How did the pandemic change the translating and interpreting services?

For several months now, the world has been impacted by a virus that has cast uncertainty on the future. Its impact has been felt deeply, across all occupations. Businesses have largely had to adapt to working remotely in order to overcome the difficulties facing them. This has its advantages and disadvantages, but what has it meant for the translation profession?

For translators, working remotely is nothing new; it is common for translators to be in contact with companies, agencies and others from the comfort of their own home. It has therefore been somewhat easier for them to adapt to the new way of working in the short term.
Nevertheless, some translators, especially those in the older generations, have had greater difficulty using online platforms such as Zoom and Microsoft Teams. As a result, some have decided to take IT training to be able to continue working as efficiently as possible, and thus avoid an almost inevitable drop in income.

Remote interpretation and participation may well lead to an increase in demand for interpretation services in the long run, because they are more attainable, affordable, and easier to arrange, especially for smaller organizations. There can be no disputing the fact that online interpretation for events, conferences, seminars, and press meetings is the way of the future. Luckily, the tools to facilitate this paradigm shift are already available.

The basic function of translation is communication. Faced with the precipitous pandemic, the dissemination of pandemic-related information to the entire world ranked as the top priority. Various forms of cooperation emerged in anti-Covid-19 translation as indispensable means to publicize news and knowledge about the disease. Through cooperation with pandemic professionals, Chinese translators, have translated valuable materials about the pandemic into major foreign languages as soon as possible, thus sharing China’s knowledge of the disease and the importance of taking preventative measures.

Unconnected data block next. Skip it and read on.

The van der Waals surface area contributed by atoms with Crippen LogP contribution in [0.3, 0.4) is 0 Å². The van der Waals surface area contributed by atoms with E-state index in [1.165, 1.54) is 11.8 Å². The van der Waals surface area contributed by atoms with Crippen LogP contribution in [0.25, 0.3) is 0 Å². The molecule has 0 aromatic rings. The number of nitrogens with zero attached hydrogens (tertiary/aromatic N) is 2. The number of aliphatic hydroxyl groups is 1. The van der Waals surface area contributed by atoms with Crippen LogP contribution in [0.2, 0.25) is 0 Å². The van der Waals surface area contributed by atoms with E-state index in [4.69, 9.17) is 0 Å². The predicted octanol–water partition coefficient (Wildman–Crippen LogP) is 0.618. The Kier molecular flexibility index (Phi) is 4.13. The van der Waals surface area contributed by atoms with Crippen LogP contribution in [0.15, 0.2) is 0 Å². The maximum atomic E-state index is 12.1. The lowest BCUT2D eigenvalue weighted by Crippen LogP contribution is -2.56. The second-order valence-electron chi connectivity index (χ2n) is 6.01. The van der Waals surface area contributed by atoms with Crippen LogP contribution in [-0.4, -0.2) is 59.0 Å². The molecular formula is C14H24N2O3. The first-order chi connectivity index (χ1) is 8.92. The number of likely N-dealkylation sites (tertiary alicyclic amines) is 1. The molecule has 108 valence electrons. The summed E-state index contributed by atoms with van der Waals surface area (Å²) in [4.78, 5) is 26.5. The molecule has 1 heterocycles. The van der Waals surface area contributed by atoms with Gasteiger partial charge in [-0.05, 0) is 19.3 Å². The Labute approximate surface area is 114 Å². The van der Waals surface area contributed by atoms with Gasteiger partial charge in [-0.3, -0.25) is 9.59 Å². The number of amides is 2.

This information needs to be translated quickly so that the necessary people can understand it and communicate it to others. Our best chance at controlling the COVID-19 pandemic around the world is to learn from the experiences of those countries that have been the most successful in keeping cases low. Effective translation of information is key.

However, new terminology is more difficult to translate, because when a word is created in one language, it must also be created in other languages in a way that is fitting for each individual culture. Some words can be globally accepted, but it is unusual for a term to be culturally and linguistically appropriate across all languages. “Social distancing” is an example of a term that has been created during this pandemic alone, and every culture will interpret it their own way.
Over the past months, we have all become familiar with the new coronavirus lexicon with a COVID-19 glossary of 150 terms in 18 languages available for download. But not all words translate easily into other languages. Organizations are faced with the challenge of communicating many new COVID-19-related concepts. This process entails establishing the most appropriate translations for specific terms and phrases, and using them consistently across materials

Fortunately, cooperation, particularly between translators and modern technology, has made things much easier. First, advanced technology has made online translation, teaching and remote interpretation possible, while maintaining the normal performance and safeguarding the health of translators and students. Secondly, machine translation has greatly contributed to speeding up the spread of information, promoting good practice for symptom identification, prevention, and treatment. Thirdly, multimodal translation has demonstrated its importance for communication during the pandemic. In crisis communication, messages are more effective if they match the audience’s needs, values, background, culture and experience. Thus, translators must consider the varied needs of audiences, particularly the undereducated, language minorities, and the hearing impaired. In this way, multimodal translation can satisfy the needs of different groups by providing translated information through words, pictures, audios, videos and other available modes.

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